By Deborah Wolfe, World Vision Canada
When Rick Campanelli appears, people watch, listen and follow.
You may remember Rick as a host on MuchMusic and ET Canada, where he captivated viewers for years. Or you might follow Rick’s travels with World Vision, as a celebrity ambassador. Wherever he appears, Rick’s charisma, humour and kindness leap off the screen.
But on this day, Rick was following the words of another man – a gentle community leader in Bangladesh named Sirajul. He’s something of a revolutionary in his rural Bangladeshi community. And, when Sirajul speaks, men gather around to listen. Watch Rick’s visit to Sirajul’s home
In Sirajul’s yard
The young dad is teaching the other men in his community to be more involved husbands and fathers through something called the MenCare group. Today, they all sat cross-legged in Sirajul’s yard, on a patchwork of coloured mats which they’d brought along.
MenCare welcomes men into the home sphere, which for generations, has been the responsibility of wives and mothers.
“It’s about building a good relationship with each member of the family,” explained Sirajul, as Rick listened on. “It helps to break old practice from our ancestors and bring equality between men and women.”
At MenCare, Sirajul teaches men to behave in ways their forefathers and even foremothers would likely never have approved of. Cooking meals and fetching water. Cuddling babies. Even changing diapers. All the men in Sirajul’s circle were ready to watch, listen and follow.
And it was clear that Rick was captivated.
“These guys are getting together and discussing what needs to be done,” he marveled. ““They all want to be there as much as they can, for their wives and for their kids. It’s really transformed these communities.”
Transforming all lives
Judging from the happy laughter of wives and children gathered nearby, the MenCare program was something everyone in the family welcomed. As World Vision’s Maereg Tafere explains, the program opens women’s eyes, too.
“In many cultures in Africa or Asia, if a man goes to the kitchen, he’s not considered a man,” says Maereg, whose work with World Vision frequently takes him overseas. “Men are afraid of their wives’ thinking, most of all. Wives don’t want their husbands to be called less than a man by other women.”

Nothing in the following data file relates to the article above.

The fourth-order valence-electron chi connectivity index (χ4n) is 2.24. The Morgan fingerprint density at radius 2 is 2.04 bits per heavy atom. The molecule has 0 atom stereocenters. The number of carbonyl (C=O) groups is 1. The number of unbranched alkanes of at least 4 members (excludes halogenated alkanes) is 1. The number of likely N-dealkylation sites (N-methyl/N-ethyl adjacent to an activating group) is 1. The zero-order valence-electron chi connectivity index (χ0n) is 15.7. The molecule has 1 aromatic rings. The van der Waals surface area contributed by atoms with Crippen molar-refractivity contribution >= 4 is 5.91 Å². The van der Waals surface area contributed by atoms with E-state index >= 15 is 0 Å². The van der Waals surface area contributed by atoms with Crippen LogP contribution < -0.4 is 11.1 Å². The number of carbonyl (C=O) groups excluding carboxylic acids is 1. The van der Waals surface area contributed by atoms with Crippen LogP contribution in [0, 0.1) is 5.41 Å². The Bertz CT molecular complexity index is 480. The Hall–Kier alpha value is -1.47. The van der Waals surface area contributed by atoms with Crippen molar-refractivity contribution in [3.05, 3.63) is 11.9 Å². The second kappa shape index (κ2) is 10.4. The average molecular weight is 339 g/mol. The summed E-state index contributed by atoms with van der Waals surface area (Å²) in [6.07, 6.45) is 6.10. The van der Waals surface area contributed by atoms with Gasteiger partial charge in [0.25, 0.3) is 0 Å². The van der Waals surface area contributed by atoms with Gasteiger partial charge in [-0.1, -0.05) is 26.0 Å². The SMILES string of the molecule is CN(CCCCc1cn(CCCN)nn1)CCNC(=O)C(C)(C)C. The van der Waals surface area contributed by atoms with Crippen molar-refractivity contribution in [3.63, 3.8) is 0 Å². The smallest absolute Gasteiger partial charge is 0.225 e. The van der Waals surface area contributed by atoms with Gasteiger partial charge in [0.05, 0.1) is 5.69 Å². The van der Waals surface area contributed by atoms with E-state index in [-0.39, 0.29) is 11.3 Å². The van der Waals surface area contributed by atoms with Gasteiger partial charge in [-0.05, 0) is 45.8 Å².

With MenCare, however, men are involved in a discussion which gives them permission to enter home spaces traditionally reserved for women. The group builds awareness and closeness without creating resentment in the home, says Maereg.
“MenCare involves men in the conversation, so they don’t see themselves as the oppressors,” he explains. “You can work with women alone to teach about their rights, but that can just create resentment and division.
If you don’t involve men, you create problems in the home rather than solving them.”
Safe and welcoming
Watching the men in Sirajul’s circle pass a cloth baby doll gently from one to another, there was no hint of stress or embarrassment. Even when a man adjusts the way he holds the child based on Sirajul’s guidance.
Perhaps it’s because Sirajul himself exudes a strength and dignity which many of the men clearly pick up on. This revolutionary new reality appears to be a safe, welcoming space.
This MenCare group is one of hundreds that World Vision is supporting around the world. The groups are about much more than simply lending a hand. They’re about nurturing a different future for the children in these families.
“Sirajul is a good model for his kids, that’s for sure. They’re going to grow up learning many amazing things from him.”
“I want to provide higher education for my children,” shares Sirajul, with Rick sitting beside him, “and build them with both social and religious morals so they can be skilled citizens of the country.”
“I’m also very fond of cooking,” he adds.
Want to join Rick’s visit to Sirajul’s home – and see what Sirajul and his wife made for dinner together? Click here to see the video!